(For this matter, horse meat is also easy to come by-specially in Rabat and the big markets of Casablanca-just as it is in Barcelona at La Boqueria (I was just there and the stall is still there), in Mantova, in Belgium-in fact in almost all big cities of continental Europe.)

    This bit about the meat of diseased and exhausted animals being sold is pure gossip-mongering: one glance at the sheer glistening freshness and color of the meat being sold at these camel specialists confirms the quality of the product. Whole haunches are sold, or could be cut into smaller bits for stewing (in tagines/grdas) or for kababs.

    Or the meat could be ground right there by the butcher in a old-fashioned meat grinder to make keftas. For the latter, a piece meat is weighed out first, and priced, then the butcher throws in a large hunk (too large for our modern taste!) of pure white fat (often from the hump: this is a much valorized type of fat). These are put to the grinder, along with onion, garlic, paprika (felfia), fresh mint and cilantro.

    This makes the most extraordinarily delicious hamburgers-specially when carefully prepared on the charcoal grill perhaps by one of the grill-specialist shops nearby. Camel meat is not gamey at all-and tastes like superior beef. “Petals” of camel fat are also on display-this is much valued for medicinal purposes but also used to make the wonderful Moroccan specialty called khlii (also sp khelea, khlea) which is a kind of (confit) of cured (lamb, cow or camel) meat.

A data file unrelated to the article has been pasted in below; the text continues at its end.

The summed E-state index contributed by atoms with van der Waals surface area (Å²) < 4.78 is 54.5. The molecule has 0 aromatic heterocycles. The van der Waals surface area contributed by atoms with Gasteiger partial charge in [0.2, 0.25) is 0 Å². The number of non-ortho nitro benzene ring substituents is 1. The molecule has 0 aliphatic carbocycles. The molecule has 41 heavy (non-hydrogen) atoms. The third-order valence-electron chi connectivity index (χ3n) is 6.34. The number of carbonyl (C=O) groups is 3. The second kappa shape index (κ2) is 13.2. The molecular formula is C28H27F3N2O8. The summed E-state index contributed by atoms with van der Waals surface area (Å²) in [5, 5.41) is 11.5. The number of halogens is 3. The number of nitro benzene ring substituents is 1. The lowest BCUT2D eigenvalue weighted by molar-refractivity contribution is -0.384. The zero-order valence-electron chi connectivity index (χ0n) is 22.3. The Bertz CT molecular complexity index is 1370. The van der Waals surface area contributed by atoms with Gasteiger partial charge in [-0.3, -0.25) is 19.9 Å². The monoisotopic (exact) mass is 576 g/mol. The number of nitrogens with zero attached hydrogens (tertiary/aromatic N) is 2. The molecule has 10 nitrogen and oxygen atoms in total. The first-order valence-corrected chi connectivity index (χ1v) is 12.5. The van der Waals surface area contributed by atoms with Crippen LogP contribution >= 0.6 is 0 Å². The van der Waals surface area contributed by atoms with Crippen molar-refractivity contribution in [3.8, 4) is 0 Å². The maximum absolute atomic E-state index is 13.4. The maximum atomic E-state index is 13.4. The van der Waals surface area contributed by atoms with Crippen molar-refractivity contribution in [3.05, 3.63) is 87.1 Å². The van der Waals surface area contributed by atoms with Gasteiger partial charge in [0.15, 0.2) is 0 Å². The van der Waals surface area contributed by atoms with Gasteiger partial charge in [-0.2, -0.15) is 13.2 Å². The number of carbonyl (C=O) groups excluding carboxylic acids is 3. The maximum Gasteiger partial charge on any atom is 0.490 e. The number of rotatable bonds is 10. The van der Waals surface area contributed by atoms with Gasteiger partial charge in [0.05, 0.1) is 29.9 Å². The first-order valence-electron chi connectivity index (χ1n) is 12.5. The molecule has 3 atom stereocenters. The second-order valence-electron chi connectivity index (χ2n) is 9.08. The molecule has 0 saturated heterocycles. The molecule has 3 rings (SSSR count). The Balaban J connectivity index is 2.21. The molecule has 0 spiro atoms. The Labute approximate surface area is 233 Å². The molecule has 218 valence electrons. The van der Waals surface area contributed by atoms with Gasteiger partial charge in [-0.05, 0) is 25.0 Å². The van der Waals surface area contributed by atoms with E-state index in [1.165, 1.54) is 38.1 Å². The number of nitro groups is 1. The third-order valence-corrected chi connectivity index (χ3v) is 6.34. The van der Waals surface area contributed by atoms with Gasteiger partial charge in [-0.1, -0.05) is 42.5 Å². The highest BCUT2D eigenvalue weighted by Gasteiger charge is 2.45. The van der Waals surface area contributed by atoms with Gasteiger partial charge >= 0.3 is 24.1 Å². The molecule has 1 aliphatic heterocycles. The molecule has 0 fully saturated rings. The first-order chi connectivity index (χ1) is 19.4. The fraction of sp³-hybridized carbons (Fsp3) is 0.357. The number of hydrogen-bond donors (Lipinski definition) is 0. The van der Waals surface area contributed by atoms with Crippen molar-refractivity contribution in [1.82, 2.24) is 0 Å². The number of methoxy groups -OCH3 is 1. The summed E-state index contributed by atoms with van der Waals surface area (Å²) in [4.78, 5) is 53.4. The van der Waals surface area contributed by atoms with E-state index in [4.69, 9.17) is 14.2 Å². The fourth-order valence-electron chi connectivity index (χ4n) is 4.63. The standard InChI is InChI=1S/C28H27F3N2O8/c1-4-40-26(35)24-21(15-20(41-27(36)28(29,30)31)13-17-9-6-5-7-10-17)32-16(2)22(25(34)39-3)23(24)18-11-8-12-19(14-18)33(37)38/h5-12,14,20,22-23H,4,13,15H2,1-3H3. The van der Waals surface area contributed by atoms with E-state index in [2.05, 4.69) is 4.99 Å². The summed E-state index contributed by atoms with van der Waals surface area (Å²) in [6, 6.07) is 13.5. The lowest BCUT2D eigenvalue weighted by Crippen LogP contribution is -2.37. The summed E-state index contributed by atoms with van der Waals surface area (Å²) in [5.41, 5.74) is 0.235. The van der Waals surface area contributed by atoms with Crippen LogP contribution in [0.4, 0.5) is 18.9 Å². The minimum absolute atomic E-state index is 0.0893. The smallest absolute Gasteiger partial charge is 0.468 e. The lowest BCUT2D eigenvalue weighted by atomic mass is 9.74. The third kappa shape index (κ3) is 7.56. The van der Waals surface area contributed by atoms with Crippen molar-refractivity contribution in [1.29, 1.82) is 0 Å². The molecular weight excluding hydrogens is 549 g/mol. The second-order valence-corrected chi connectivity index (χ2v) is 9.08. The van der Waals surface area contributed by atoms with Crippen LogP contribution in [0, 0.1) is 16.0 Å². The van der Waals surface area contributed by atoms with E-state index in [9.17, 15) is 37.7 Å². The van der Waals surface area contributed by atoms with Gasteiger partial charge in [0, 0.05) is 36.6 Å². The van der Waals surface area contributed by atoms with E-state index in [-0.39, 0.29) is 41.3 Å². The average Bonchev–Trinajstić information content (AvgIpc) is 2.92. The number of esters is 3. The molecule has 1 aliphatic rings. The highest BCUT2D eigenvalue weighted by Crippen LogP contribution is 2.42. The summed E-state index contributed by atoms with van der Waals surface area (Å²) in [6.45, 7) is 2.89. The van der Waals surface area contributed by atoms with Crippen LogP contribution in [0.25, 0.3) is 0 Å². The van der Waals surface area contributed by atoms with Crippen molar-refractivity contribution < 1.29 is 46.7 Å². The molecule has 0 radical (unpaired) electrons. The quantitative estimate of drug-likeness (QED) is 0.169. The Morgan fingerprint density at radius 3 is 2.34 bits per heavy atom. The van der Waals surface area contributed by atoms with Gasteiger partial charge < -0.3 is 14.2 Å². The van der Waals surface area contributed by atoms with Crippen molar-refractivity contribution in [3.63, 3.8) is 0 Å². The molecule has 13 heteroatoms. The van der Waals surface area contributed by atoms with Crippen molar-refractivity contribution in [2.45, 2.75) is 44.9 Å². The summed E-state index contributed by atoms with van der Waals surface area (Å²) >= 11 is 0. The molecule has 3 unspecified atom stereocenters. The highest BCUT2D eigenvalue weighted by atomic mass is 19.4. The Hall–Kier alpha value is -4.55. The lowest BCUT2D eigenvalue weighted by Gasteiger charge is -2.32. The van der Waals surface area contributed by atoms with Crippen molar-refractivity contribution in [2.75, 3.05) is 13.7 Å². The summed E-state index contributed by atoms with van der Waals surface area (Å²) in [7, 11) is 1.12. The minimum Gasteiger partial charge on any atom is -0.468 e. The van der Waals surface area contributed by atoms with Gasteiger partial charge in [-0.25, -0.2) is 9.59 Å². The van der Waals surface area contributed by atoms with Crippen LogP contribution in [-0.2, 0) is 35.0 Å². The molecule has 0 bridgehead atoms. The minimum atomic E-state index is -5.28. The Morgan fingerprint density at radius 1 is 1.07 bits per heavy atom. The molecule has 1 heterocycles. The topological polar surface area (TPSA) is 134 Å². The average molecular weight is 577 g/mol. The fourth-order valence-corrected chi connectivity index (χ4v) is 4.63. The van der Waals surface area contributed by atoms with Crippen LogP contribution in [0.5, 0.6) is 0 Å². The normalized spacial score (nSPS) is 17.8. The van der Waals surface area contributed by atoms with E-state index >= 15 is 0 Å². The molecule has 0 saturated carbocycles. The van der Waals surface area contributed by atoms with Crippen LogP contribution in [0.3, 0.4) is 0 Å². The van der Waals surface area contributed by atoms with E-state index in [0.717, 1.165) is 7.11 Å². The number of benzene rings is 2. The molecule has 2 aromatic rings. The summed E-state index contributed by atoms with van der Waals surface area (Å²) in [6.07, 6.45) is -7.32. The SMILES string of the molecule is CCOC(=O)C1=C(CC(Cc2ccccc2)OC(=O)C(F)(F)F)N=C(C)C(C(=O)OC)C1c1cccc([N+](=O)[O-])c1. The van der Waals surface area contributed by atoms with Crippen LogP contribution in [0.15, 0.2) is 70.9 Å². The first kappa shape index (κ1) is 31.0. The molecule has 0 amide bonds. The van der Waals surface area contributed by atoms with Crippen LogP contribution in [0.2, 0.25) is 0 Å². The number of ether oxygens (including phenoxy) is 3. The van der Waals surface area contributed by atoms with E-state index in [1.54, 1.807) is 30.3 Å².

Absolutely pristine, vividly-fresh hearts and livers, kidney and other organ meats are also on display, hanging for all to examine. These are skewered to make that wonderful specialty called boulfaf. Now what I couldn’t find at all was gazelle meat, which I know is used in the cuisine of parts of the south. And I really thought that it would be easier to come by game birds (specially since it is now winter) in the souks of the big cities-specially since partridge, hare etc are so cheap and so easy to come by in places like Barcelona. Maybe I didn’t look hard enough.
    End of repost.


  • Hi, Anissa
    I think that “blogueiros” has an obsessive personality, because I’m feel like this, and you’re a brave one: one feast with camel hump! It’s a great oportunity.

  • I just moved back to canada from a seven year stay in Al Ain. Al Ain is wonderful and I niss it fiercly. I loved reading this entry as it brought back memories of lunches with local ladies. We too would join the men after the guests left. I learned so much but never any recipes!

  • you should have learned some recipes meghan. delicious food.

  • it was a great opportunity, delicious and fun.